Friday, February 21, 2020

Health Economy Essay Example | Topics and Well Written Essays - 1000 words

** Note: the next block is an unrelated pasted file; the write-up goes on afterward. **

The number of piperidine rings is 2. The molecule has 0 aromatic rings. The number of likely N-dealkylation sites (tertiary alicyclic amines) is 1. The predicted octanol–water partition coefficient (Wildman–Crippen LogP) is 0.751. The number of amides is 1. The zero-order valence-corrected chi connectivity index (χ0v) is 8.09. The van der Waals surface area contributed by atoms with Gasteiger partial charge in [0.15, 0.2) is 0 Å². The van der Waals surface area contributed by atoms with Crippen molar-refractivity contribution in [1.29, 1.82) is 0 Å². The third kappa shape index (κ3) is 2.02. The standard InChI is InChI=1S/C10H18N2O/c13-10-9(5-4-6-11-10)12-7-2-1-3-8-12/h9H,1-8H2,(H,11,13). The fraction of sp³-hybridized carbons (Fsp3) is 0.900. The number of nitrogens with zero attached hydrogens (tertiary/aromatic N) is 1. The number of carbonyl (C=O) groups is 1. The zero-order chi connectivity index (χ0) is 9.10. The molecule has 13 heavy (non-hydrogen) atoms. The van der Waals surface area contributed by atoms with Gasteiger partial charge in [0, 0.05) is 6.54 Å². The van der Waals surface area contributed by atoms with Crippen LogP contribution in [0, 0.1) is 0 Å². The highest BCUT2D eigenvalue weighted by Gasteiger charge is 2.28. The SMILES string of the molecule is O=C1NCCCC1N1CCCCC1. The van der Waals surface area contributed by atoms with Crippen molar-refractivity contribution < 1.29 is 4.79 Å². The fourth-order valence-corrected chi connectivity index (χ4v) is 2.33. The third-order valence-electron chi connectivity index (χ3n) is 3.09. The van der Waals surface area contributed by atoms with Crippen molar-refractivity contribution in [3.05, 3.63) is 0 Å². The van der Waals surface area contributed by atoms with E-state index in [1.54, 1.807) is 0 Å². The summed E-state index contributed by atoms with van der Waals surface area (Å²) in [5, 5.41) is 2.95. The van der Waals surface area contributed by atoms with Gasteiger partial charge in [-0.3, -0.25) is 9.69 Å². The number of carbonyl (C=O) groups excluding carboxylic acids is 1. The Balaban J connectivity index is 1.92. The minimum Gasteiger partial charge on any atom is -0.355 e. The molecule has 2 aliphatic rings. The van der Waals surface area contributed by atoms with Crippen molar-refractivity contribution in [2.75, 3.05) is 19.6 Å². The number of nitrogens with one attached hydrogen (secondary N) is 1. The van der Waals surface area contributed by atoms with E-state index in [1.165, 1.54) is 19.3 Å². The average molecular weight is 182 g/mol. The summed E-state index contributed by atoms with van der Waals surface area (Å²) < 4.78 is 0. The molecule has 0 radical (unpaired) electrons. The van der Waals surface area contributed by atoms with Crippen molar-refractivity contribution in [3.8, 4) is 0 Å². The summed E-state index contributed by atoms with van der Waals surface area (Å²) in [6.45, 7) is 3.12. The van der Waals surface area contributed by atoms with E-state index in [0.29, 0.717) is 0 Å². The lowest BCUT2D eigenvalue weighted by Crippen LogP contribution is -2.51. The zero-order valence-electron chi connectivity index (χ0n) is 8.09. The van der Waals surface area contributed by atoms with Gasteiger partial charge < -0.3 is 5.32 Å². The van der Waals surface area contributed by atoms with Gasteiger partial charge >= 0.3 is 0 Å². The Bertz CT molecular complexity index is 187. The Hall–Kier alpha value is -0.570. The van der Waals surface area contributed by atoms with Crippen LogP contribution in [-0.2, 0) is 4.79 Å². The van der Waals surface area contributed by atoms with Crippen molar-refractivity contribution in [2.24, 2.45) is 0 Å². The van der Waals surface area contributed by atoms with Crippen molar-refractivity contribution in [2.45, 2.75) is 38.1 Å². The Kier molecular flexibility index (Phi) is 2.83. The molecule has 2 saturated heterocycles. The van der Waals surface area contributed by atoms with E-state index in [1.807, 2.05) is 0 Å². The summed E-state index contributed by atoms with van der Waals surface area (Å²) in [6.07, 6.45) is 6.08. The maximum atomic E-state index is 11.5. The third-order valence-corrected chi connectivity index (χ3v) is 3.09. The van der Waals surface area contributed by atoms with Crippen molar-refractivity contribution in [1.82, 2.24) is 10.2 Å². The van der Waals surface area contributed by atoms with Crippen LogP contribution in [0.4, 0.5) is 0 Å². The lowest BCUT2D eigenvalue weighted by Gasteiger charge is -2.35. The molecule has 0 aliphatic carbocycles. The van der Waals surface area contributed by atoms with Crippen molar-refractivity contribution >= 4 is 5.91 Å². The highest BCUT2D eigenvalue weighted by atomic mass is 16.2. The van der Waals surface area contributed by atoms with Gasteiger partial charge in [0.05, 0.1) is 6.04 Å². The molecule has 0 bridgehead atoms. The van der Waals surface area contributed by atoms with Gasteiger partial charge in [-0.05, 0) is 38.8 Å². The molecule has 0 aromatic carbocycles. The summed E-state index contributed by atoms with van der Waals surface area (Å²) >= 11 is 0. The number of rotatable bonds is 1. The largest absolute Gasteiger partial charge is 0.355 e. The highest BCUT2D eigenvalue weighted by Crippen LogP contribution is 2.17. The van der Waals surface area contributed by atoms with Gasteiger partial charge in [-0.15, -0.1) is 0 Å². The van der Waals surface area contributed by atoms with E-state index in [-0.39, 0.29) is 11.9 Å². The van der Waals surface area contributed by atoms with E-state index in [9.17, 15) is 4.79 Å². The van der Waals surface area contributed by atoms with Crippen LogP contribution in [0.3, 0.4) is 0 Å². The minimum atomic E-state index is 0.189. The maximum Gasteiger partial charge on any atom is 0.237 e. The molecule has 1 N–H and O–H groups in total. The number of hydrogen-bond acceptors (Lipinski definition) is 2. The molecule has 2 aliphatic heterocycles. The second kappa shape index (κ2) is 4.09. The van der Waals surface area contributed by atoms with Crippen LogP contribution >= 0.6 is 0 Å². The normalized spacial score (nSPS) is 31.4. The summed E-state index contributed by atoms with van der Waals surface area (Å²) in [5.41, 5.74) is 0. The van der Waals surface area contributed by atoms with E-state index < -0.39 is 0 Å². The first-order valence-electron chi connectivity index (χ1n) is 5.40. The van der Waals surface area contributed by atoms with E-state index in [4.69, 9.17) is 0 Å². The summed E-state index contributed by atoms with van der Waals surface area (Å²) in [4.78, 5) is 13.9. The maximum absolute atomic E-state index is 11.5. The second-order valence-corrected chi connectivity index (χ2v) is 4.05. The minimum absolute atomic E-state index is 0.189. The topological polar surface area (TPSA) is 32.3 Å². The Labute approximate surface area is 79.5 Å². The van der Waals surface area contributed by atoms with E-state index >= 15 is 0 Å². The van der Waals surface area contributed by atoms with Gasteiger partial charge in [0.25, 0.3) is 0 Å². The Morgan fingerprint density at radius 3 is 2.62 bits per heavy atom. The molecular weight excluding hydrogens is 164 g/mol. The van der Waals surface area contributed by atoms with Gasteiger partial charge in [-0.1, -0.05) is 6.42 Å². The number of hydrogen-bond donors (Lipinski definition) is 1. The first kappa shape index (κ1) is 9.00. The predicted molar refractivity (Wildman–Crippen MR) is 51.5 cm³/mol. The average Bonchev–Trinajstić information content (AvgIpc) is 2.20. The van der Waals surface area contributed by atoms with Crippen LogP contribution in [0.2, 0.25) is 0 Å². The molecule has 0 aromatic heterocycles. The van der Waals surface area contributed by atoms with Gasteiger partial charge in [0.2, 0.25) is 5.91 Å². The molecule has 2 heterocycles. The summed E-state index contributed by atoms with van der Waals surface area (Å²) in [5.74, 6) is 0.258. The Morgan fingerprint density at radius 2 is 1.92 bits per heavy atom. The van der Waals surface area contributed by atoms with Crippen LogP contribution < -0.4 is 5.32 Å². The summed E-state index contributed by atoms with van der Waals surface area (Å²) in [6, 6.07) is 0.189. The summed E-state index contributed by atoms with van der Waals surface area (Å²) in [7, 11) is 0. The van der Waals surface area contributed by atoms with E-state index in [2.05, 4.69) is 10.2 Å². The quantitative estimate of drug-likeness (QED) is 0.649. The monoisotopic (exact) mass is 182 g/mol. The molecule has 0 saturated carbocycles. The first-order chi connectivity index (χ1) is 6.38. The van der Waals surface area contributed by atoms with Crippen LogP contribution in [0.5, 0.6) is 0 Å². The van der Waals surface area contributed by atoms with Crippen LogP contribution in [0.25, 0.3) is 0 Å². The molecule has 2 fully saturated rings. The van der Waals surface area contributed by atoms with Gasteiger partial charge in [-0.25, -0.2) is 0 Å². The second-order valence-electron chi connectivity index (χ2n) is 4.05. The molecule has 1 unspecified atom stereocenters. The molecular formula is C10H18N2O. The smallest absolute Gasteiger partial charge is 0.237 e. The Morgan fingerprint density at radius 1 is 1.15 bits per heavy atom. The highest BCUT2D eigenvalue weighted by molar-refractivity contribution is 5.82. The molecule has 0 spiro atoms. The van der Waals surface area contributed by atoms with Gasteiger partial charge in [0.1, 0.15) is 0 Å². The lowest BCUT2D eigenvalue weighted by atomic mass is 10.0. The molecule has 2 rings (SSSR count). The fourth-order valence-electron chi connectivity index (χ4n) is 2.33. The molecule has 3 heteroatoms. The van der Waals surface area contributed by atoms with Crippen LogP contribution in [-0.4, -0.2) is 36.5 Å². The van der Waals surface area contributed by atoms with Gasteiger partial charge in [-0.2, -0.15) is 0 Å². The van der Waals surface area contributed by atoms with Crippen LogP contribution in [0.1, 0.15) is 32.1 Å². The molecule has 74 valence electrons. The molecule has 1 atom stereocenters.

Health Economy - Essay Example (Fagnani, 1999). Principles Health economy plays an integral part in a country’s economy. The recent economic downturn has resulted in serious issues and one among them is the poor management of health economy. As the economic status of common people has gone through a tough phase, the government must help them in managing their medical expenses. This can be achieved by incorporating certain unique principles that would minimize their expenses. Insurance is one among the popular approaches that has been in use for many years. The main aim of insurance is to help the patients during surgeries or unexpected health problems. (Gruber, 2006). The insurance companies collect a minimum amount form the patients who enroll in their companies. This minimum premium amount is returned back to the investors during times of crisis. In this method, the investors are benefited since they receive the required amount of money when they are in need. This helps in the improvement of health econom y. Health financing agencies and organizations must be made compulsory in all the countries. This will ensure that the patients experience the entire benefit of the insurance scheme. (Kephart, 2007). Though this seems to be an efficient task, the amount of compensation is comparatively less. This leads to a situation where people do not get to experience the full benefits of the insurance policies. Most of the insurance policies include certain constraints that specify various restrictions. As these pre- conditions are not specified well in advance, it creates problem during the time of reimbursement. People find it difficult to manage with the amount provided by the insurance companies. Another option is to include discounting options in the medical bills. (Health Care, 2010)....   This essay discusses that the proposed evaluation method uses several concepts that enable the officials and the patients to have complete control over their medical expense. This also analyzes the medical expense incurred for a particular treatment. This enables the patient to be sure of the cost of each and every treatment. As the cost is known well in advance, the problem of huge medical bills is eradicated. Since the patients have an idea about the total cost of their treatment, they can easily pay back the money without much hassle.   Apart from this, the potential requirement of discount is more when compared to the other facilities. People are used to discounts and they prefer to get a certain amount at a discount from their medical bills. A clear analysis will help the hospital management and the concerned government to have a control over the health economy. In turn, will help them to maintain a stable facilitation that helps people.      Ã‚  Health economy is one that requires more attention when compared to the other ones in a country. Health intervention principles and policies lend a helping hand to the patients as well as the government in dealing with the increasing medical bills. The cost of implementing an evaluation method or a system depends on the hospital management and the concerned government. Even if the cost of implementing an evaluation system is more, the government must provide the necessary funds to implement them. This will certainly improve the existing situation and will help the patients at times of crisis.   Ã‚  Ã‚